Originally Posted by jamesblond
It might be due to the particular sound character of my sub500, but I really prefer it to assist as little as possible. I agree with you that it's beneficial to take some load off of the mains in order to clean up the mid-range. But that works the other way around, too: a subwoofer was designed to handle really low frequencies.
It’s all relative and we are dealing with complex waveforms, and as I constantly mention it comes down to personal preferences and listening habits, with regards to instrumentation the meat and potatoes is mostly between 100 and 1000Hz, so the 80Hz crossover is the area of the lower bass of most musical information.
Most of my speaker listening time, the little that I have is at fairly hefty levels be it techno-pop to classical so the base driver of a two way speaker is going to be asked to produce a lot of effort, especially if I want that visceral feel, to produce realistic levels but to also retain all the delicate nuances of the instrumentation and ambient cues. Take for example Stravinsky’s “Petrushka” and “Sacre du Printemps” recorded in 1960 and conducted by Stavinsky, to which I was listening to last night, by the time the kettle drums/ timpani make their impact in the crescendos, the 25s as good as they are already have their hands pretty full. Now I’m not saying the 25s cannot handle the load, they can and do a pretty good job at that, but to visualize the above symphonies, imagine watching multiple delicate ripples on the lake produced by a handful of sand and someone comes by and throws a boulder in the midst, well all hell breaks loose, and that is what we are asking the bass driver to handle. All the delicate nuances will be lost in the chaos as the timpani, even with all the impact it produces is still only working in the 60-200Hz range for the lower notes but this will kill the dynamics and air of the recording producing perceived compression. Now maybe to many listeners this may all sound fine, but this hobby is all about getting the most out of the recording with ones equipment and IMHO asking the bass driver of a two way speaker to reproduce, not the rumble, which is sub bass but the "boom and punch" of a recording which is in the 100-200Hz range, like with the kettle drums, is asking a bit too much if simultaneously it still is still asked to produce everything thing above those frequencies unconstrained.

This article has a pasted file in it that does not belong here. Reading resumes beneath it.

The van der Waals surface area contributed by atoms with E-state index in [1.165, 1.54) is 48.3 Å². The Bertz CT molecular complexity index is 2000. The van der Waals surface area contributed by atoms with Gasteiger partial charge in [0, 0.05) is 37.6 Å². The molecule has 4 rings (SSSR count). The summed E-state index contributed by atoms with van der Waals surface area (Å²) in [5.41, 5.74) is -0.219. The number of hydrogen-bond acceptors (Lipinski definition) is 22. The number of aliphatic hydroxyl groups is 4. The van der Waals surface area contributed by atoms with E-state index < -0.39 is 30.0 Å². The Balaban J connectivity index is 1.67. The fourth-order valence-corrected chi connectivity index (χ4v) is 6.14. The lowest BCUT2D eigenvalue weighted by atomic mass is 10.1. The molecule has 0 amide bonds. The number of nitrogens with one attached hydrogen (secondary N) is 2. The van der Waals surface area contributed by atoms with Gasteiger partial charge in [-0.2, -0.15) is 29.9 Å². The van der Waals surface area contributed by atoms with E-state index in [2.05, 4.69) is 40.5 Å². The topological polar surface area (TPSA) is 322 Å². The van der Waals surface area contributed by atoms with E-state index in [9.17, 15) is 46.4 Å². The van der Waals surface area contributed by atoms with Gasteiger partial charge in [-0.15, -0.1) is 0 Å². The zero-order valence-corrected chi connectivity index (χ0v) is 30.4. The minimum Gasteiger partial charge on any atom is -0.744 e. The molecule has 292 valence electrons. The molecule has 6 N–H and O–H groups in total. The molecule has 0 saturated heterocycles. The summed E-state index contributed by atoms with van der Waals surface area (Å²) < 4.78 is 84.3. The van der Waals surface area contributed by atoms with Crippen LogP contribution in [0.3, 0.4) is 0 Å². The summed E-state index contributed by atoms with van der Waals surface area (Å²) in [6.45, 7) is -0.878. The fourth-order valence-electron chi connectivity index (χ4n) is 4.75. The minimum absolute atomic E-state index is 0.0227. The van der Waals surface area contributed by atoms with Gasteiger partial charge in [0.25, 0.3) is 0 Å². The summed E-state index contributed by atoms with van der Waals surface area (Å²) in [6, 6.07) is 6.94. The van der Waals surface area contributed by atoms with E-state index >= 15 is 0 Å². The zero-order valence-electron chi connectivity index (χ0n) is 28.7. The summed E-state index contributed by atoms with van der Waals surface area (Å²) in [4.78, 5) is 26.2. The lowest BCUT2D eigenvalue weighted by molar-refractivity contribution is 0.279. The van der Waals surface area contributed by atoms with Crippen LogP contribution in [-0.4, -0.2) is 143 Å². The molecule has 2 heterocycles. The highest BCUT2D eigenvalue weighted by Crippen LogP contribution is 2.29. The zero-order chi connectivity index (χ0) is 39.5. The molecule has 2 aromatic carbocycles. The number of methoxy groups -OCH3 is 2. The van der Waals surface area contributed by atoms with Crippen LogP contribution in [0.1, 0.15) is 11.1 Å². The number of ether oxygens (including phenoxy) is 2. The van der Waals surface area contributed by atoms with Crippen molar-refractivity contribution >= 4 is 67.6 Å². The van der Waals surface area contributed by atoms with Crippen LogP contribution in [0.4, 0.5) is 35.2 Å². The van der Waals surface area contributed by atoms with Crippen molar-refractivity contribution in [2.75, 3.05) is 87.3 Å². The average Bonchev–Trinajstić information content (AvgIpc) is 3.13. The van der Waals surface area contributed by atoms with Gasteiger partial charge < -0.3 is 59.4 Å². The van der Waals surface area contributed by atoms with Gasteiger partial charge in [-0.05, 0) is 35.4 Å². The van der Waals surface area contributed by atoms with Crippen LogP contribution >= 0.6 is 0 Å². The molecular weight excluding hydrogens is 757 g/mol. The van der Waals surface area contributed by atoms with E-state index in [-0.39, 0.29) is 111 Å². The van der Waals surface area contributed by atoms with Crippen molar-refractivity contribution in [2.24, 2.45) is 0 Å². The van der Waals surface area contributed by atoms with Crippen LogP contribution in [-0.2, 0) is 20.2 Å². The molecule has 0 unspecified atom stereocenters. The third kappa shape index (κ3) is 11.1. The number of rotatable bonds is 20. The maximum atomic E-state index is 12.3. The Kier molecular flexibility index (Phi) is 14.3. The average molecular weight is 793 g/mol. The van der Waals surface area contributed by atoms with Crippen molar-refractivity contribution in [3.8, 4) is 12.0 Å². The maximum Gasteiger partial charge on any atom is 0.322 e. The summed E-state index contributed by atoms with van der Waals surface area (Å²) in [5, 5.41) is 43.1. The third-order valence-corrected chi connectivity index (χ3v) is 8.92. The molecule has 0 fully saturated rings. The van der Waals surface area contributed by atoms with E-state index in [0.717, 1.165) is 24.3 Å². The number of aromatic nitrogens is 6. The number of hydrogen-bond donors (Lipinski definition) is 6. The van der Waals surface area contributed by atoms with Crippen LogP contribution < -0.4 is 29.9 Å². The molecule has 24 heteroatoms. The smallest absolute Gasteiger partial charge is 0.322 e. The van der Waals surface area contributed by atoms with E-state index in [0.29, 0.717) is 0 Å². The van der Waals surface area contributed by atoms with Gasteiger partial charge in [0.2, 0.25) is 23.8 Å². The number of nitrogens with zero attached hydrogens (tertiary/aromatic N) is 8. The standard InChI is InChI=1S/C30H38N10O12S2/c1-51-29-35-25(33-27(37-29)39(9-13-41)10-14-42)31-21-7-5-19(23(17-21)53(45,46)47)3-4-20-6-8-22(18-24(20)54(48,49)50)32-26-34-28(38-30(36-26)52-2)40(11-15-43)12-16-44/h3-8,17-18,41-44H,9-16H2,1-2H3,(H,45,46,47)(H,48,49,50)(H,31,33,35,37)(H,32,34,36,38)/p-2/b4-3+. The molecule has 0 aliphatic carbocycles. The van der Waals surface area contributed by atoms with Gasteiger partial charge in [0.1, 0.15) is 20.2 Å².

An 80Hz crossover is still pretty low and remember it’s not a brick wall so that the bass driver is still producing a fair amount of information down to 40Hz with regards to most musical content so why not let the sub handle the majority of that.
If most of ones listening is at moderate levels then a lower crossover is probably more than adequate but again, if the volume is usually up there one will find that there will be less compression, distortion and the reproduced performance will be all that more dynamic and enjoyable with the bass driver left mostly to reproduce the tactile upper bass and the all important mid range uninhibited.
And as always it all comes down to ones listening preferences, equipment and room.